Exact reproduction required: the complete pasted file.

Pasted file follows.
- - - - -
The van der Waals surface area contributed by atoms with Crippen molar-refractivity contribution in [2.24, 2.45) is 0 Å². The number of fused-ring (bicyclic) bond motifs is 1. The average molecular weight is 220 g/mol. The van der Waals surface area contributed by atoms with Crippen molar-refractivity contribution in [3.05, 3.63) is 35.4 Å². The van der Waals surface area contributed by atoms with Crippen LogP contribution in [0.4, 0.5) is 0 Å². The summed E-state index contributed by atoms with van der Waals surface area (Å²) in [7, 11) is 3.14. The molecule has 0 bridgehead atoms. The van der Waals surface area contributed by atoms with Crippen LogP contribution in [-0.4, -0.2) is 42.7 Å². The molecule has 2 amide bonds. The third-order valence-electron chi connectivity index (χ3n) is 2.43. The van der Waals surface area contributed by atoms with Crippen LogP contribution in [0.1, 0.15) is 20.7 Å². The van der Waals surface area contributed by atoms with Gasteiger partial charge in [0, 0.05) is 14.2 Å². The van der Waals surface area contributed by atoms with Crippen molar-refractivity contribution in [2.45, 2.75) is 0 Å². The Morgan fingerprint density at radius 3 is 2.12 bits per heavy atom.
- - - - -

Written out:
The van der Waals surface area contributed by atoms with Crippen molar-refractivity contribution in [2.24, 2.45) is 0 Å². The number of fused-ring (bicyclic) bond motifs is 1. The average molecular weight is 220 g/mol. The van der Waals surface area contributed by atoms with Crippen molar-refractivity contribution in [3.05, 3.63) is 35.4 Å². The van der Waals surface area contributed by atoms with Crippen LogP contribution in [0.4, 0.5) is 0 Å². The summed E-state index contributed by atoms with van der Waals surface area (Å²) in [7, 11) is 3.14. The molecule has 0 bridgehead atoms. The van der Waals surface area contributed by atoms with Crippen LogP contribution in [-0.4, -0.2) is 42.7 Å². The molecule has 2 amide bonds. The third-order valence-electron chi connectivity index (χ3n) is 2.43. The van der Waals surface area contributed by atoms with Crippen LogP contribution in [0.1, 0.15) is 20.7 Å². The van der Waals surface area contributed by atoms with Gasteiger partial charge in [0, 0.05) is 14.2 Å². The van der Waals surface area contributed by atoms with Crippen molar-refractivity contribution in [2.45, 2.75) is 0 Å². The Morgan fingerprint density at radius 3 is 2.12 bits per heavy atom.